Altruistic tour organizer Anna Bonavita

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Anna Bonavita nonprofit tour series uplifts the towns she explores while immersing visitors in a rejuvenating culinary, cultural and communal experience.

Science launched Anna Bonavita’s career, but an appreciation for art led her to create an Italian film festival, a cultural center and a series of highly personal, connoisseur-level cultural tours to Italy.

After she immigrated to the United States to work in Minneapolis, her quest for friendship, community and the familiar comforts of Italy propelled her to start the film festival. A random event stirred up a romance with an Italian senator, who came to Minneapolis to help her create the cultural center, and the two married.

After cancer took his life, Bonavita’s process of grieving and healing led her to explore the small towns of his native Emilia-Romagna. Those towns contained remarkable treasures, but a lack of jobs was forcing young people to leave, precipitating a slow decline. From the ashes of Bonavita’s grief grew a desire to help, and Esperienza, a nonprofit tour series, was born.

She designs tours that include language and culture, but also exquisite meals at world-class restaurants. Halted by COVID, the tours will continue next year, and Bonavita will make sure they include plenty of time for participants to develop relationships with Italians and experience the pleasures — gastronomic, artistic and otherwise — of Italian life.

Bonavita spoke to Fra Noi from her Minneapolis home.

Fra Noi: You grew up in Bulgaria. How did you develop an affection for Italy, and how did you come to the United States?

Bonavita: It was very easy because the Italian culture was quite welcome in Eastern Europe. The Italian Communist Party was quite pro-Soviet, and as a result, Italian culture was widely celebrated in Russia, Bulgaria and elsewhere. So you heard Italian on the radio, you listened to Italian music, you read Italian books.

As for how I got to the United States — well, again, it goes back to politics. At the end of the Cold War, the economy collapsed, and there were no jobs. I was fresh out of university. I have a Ph.D. in physics, so it was possible to leave. I was most fortunate to be able to come and do research at Carnegie Mellon University in Pennsylvania. Then I moved to Minneapolis for a job. But I found myself isolated, and I started thinking about founding an Italian cultural center because I knew that plenty of Americans were fascinated with Italy.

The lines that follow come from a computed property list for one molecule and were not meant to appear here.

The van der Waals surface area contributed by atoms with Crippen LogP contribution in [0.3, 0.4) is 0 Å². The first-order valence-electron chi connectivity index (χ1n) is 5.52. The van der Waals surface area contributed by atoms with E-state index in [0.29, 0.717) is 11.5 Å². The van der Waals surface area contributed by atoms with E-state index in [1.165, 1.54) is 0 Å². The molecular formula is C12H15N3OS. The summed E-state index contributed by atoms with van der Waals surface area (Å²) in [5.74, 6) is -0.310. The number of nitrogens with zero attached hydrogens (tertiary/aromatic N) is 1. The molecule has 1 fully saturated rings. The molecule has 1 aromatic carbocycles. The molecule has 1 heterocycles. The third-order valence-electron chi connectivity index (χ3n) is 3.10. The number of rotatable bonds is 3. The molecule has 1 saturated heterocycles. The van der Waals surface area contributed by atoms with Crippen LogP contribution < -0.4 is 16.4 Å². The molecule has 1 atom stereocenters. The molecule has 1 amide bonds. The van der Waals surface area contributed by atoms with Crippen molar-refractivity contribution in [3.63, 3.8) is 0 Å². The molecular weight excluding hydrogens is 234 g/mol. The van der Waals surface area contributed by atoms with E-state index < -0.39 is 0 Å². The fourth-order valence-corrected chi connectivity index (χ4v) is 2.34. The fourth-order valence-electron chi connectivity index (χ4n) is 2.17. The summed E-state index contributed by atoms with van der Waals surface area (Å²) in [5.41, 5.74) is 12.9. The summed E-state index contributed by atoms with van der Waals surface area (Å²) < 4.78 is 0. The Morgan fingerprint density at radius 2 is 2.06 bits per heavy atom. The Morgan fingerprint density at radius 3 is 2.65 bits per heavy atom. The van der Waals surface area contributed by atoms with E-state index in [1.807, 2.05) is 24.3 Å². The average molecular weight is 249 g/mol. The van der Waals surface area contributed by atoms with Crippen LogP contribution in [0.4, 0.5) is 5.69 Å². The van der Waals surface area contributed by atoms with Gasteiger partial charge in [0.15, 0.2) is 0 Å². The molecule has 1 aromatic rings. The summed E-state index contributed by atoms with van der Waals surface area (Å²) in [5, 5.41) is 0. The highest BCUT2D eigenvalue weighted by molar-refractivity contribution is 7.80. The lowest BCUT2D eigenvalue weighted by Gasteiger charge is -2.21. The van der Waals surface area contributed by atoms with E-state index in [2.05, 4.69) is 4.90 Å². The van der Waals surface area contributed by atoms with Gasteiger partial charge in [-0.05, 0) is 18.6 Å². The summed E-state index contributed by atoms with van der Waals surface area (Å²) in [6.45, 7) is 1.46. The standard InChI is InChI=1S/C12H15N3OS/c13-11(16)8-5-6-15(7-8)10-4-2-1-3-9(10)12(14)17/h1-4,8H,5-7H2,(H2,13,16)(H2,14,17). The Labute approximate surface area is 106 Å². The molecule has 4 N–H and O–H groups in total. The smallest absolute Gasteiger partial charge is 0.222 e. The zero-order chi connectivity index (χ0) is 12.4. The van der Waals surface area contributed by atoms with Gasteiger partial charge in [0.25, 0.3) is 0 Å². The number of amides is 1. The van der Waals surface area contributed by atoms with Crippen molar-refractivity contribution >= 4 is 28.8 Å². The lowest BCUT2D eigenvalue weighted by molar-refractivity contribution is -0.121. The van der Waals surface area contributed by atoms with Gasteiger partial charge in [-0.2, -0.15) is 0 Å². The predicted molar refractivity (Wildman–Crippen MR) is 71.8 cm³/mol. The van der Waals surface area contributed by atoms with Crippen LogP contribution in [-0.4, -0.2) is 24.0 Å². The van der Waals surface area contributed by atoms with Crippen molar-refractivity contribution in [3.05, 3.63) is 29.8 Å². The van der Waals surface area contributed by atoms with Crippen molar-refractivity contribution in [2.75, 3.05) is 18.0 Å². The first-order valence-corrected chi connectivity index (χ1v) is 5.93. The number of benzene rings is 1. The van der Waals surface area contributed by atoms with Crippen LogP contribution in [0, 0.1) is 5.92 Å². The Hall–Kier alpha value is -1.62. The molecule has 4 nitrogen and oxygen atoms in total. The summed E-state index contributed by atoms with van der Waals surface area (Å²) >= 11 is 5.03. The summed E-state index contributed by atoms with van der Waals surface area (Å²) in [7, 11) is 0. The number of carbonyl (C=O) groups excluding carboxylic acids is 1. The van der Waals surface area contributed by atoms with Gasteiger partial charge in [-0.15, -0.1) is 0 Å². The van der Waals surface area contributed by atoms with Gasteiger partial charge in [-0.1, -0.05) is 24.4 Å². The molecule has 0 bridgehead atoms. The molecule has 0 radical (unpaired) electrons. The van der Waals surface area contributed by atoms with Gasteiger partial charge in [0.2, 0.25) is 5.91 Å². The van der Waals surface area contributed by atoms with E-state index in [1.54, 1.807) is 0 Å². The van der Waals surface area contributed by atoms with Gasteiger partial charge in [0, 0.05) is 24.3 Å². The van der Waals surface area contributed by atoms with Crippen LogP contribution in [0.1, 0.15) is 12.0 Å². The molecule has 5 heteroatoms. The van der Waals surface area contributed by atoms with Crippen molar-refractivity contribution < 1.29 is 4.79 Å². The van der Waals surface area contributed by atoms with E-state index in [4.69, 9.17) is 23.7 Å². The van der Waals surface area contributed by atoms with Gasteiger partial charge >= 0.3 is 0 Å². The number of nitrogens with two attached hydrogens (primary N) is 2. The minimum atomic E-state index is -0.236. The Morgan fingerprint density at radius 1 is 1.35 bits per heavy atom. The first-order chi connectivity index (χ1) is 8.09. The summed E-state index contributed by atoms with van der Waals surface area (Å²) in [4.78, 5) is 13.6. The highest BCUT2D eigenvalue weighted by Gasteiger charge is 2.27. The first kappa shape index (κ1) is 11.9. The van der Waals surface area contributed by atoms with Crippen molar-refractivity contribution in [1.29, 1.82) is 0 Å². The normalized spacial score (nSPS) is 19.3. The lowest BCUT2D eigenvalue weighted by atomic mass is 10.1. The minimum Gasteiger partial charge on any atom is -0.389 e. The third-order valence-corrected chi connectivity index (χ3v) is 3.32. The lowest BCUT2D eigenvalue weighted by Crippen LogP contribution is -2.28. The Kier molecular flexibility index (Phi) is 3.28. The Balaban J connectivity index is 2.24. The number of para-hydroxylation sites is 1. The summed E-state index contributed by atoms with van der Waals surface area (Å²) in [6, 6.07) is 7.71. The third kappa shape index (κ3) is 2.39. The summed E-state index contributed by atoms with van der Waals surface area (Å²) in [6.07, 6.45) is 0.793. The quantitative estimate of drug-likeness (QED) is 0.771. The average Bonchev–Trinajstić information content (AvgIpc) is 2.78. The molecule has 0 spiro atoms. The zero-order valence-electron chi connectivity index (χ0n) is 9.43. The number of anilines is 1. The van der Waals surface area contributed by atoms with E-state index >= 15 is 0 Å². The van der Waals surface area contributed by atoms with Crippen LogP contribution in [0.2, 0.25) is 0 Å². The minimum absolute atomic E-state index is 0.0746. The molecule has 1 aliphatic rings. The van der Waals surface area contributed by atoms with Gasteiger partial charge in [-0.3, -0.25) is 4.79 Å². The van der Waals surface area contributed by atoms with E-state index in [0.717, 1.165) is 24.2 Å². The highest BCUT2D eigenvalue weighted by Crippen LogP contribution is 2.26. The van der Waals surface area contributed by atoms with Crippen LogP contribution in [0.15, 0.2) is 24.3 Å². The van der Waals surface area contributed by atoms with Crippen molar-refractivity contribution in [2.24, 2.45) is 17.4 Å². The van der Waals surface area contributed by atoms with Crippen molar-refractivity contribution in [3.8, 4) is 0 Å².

Fra Noi: Tell us how you met your husband.

Bonavita: In 2003, I went to a wedding in England. A friend in Emilia-Romagna had had a bicycle accident, so I took a flight to Italy to see her. That’s where I met my husband, who was at that time one of the senators from Emilia-Romagna for the republic of Italy. When he retired, he decided to discover America. So he joined me in Minnesota in 2006. We got married in 2010.

Fra Noi: Did you and he pursue Italian identity in some way?

Bonavita: I started work on the Italian Cultural Center (of Minneapolis) in January 2006. He arrived in September, and we had the inauguration. The whole thing started because we wanted to have an Italian film festival but needed to pay for a theater. Someone suggested starting an Italian cultural center and having the revenue from language classes pay for it. We did and it proved successful. In 2009, I became the director of the Italian Film Fest of Minneapolis/St. Paul. I believe in sharing the beauty of Italian culture; it belongs to humanity.

Fra Noi: We understand you went through a difficult period and had to grieve and heal.

Bonavita: Yes, cancer took my husband. But in spite of that, I feel like to have met him was one of the greatest gifts in my life.